A supply shortage of marijuana in Nevada has forced prices to rise as much as 200 percent in some cases.
Nevada’s recreational marijuana program has certainly had some highs and lows. Recreational sales started on July 1, much earlier than the originally planned date of January 2018.
Early sales were possible from a regulatory standpoint because medical shops have been up and running for approximately two years. Currently, medical dispensaries already in operation are the only approved vendors of recreational marijuana in Nevada.
Overall, shops in Nevada have largely followed strict regulations on dispensing medical marijuana and the trend has carried over into recreational sales. Authorities sent out inspectors to check for compliance violations as soon as recreational sales started. No significant violations were reported.
Unfortunately, due to delivery issues created by state regulations and the fact that liquor companies had exclusive rights to transport recreational marijuana from producers to retailers, shops have struggled to replenish their inventory. Combining that with higher than expected sales, it is easy to see how Nevada finds itself in the middle of a “marijuana drought.”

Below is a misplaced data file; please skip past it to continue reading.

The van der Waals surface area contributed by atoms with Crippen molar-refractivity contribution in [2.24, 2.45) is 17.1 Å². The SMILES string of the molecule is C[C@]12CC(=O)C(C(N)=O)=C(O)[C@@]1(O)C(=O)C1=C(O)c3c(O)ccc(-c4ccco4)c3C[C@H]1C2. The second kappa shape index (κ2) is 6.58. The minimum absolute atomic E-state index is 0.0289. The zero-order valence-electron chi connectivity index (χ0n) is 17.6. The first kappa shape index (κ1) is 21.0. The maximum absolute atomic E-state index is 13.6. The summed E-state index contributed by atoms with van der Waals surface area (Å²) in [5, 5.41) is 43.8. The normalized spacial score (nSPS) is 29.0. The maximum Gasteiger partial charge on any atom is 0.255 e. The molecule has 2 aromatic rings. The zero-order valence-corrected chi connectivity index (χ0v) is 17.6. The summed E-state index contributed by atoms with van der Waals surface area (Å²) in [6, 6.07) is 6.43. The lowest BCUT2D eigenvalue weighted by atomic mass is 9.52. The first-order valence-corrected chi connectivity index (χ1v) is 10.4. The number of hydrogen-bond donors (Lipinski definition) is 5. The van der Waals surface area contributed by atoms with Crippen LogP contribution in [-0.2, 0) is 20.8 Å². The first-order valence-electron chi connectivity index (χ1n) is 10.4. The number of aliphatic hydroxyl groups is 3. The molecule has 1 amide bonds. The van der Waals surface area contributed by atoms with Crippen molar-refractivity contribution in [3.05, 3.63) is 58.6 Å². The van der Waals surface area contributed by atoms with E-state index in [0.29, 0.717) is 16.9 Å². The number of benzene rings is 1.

As supply and demand would dictate, less available product has caused prices to skyrocket. Brayden Sutton, CEO of Friday Nights Inc. said the price per pound for marijuana trim has risen from $150 to $450 about one month.
“We still have healthy margins, but it’s a good indication of what the market has done,” Sutton said according to Forbes.
“We predicted the supply issues in Nevada when the demand for the products quadrupled overnight,” said Joel Milton of Baker, a technology and data firm that helps dispensaries cater to their customers. “Nevada did not issue enough cultivation licenses, and it does not help that the production cycle from seed to sale in cannabis is untimely.”
A recent court ruling could help to alleviate the shortage, at least for now. Last week, a judge ruled that additional companies could be licensed to transport marijuana to dispensaries, at least for now. The judge also acknowledged that his ruling could be challenged by the liquor industry.